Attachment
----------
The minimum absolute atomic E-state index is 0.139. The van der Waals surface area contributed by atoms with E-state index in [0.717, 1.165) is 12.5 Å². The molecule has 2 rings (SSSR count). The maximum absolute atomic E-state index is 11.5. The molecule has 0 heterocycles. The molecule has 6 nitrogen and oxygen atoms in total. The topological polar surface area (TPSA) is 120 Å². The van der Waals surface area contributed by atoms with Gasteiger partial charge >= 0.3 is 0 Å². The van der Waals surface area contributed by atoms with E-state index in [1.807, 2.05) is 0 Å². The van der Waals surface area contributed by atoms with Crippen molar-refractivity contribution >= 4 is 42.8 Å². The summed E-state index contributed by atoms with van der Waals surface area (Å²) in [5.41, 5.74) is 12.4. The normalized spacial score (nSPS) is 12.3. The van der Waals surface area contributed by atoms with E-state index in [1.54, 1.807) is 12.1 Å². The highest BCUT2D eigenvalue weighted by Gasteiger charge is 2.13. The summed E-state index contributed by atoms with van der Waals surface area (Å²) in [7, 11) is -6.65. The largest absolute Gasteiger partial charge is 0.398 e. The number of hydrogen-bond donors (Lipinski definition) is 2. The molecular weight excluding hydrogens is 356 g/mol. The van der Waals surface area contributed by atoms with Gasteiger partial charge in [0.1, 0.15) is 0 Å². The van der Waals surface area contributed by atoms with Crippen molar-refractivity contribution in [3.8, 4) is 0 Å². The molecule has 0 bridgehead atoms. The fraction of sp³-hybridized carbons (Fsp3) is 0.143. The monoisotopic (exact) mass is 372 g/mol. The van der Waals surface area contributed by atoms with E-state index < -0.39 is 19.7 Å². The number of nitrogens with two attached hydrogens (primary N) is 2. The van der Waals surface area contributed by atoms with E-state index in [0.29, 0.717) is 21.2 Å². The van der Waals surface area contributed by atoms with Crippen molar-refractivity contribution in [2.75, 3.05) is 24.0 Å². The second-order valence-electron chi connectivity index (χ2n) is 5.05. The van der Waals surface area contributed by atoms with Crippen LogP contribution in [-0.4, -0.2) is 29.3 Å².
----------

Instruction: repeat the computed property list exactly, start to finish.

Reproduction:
The minimum absolute atomic E-state index is 0.139. The van der Waals surface area contributed by atoms with E-state index in [0.717, 1.165) is 12.5 Å². The molecule has 2 rings (SSSR count). The maximum absolute atomic E-state index is 11.5. The molecule has 0 heterocycles. The molecule has 6 nitrogen and oxygen atoms in total. The topological polar surface area (TPSA) is 120 Å². The van der Waals surface area contributed by atoms with Gasteiger partial charge >= 0.3 is 0 Å². The van der Waals surface area contributed by atoms with E-state index in [1.807, 2.05) is 0 Å². The van der Waals surface area contributed by atoms with Crippen molar-refractivity contribution >= 4 is 42.8 Å². The summed E-state index contributed by atoms with van der Waals surface area (Å²) in [5.41, 5.74) is 12.4. The normalized spacial score (nSPS) is 12.3. The van der Waals surface area contributed by atoms with E-state index in [1.54, 1.807) is 12.1 Å². The highest BCUT2D eigenvalue weighted by Gasteiger charge is 2.13. The summed E-state index contributed by atoms with van der Waals surface area (Å²) in [7, 11) is -6.65. The largest absolute Gasteiger partial charge is 0.398 e. The number of hydrogen-bond donors (Lipinski definition) is 2. The molecular weight excluding hydrogens is 356 g/mol. The van der Waals surface area contributed by atoms with Gasteiger partial charge in [0.1, 0.15) is 0 Å². The van der Waals surface area contributed by atoms with Crippen molar-refractivity contribution in [3.8, 4) is 0 Å². The molecule has 0 bridgehead atoms. The fraction of sp³-hybridized carbons (Fsp3) is 0.143. The monoisotopic (exact) mass is 372 g/mol. The van der Waals surface area contributed by atoms with E-state index < -0.39 is 19.7 Å². The number of nitrogens with two attached hydrogens (primary N) is 2. The van der Waals surface area contributed by atoms with E-state index in [0.29, 0.717) is 21.2 Å². The van der Waals surface area contributed by atoms with Crippen molar-refractivity contribution in [2.75, 3.05) is 24.0 Å². The second-order valence-electron chi connectivity index (χ2n) is 5.05. The van der Waals surface area contributed by atoms with Crippen LogP contribution in [-0.4, -0.2) is 29.3 Å².